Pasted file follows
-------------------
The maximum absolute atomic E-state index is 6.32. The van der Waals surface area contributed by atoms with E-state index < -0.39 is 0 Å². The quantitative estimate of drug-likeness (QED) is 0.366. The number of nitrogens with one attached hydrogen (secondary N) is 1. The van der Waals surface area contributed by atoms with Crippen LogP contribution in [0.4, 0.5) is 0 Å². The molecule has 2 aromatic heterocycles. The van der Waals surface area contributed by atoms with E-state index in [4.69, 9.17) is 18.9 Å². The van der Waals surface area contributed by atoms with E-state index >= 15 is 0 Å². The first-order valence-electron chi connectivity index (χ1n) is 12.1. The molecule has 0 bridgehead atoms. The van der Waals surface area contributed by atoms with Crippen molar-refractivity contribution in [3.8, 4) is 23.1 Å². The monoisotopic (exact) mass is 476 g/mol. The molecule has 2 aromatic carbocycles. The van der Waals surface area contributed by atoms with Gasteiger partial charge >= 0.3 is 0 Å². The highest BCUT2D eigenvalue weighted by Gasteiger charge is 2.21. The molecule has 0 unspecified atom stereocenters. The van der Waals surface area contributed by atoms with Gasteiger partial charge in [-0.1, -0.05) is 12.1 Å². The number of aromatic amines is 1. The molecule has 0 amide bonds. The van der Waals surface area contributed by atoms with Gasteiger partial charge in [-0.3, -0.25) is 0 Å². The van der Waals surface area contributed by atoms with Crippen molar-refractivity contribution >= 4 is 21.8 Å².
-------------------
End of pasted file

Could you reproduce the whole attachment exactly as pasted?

The maximum absolute atomic E-state index is 6.32. The van der Waals surface area contributed by atoms with E-state index < -0.39 is 0 Å². The quantitative estimate of drug-likeness (QED) is 0.366. The number of nitrogens with one attached hydrogen (secondary N) is 1. The van der Waals surface area contributed by atoms with Crippen LogP contribution in [0.4, 0.5) is 0 Å². The molecule has 2 aromatic heterocycles. The van der Waals surface area contributed by atoms with E-state index in [4.69, 9.17) is 18.9 Å². The van der Waals surface area contributed by atoms with E-state index >= 15 is 0 Å². The first-order valence-electron chi connectivity index (χ1n) is 12.1. The molecule has 0 bridgehead atoms. The van der Waals surface area contributed by atoms with Crippen molar-refractivity contribution in [3.8, 4) is 23.1 Å². The monoisotopic (exact) mass is 476 g/mol. The molecule has 2 aromatic carbocycles. The van der Waals surface area contributed by atoms with Gasteiger partial charge >= 0.3 is 0 Å². The highest BCUT2D eigenvalue weighted by Gasteiger charge is 2.21. The molecule has 0 unspecified atom stereocenters. The van der Waals surface area contributed by atoms with Gasteiger partial charge in [-0.1, -0.05) is 12.1 Å². The number of aromatic amines is 1. The molecule has 0 amide bonds. The van der Waals surface area contributed by atoms with Gasteiger partial charge in [-0.3, -0.25) is 0 Å². The van der Waals surface area contributed by atoms with Crippen molar-refractivity contribution >= 4 is 21.8 Å².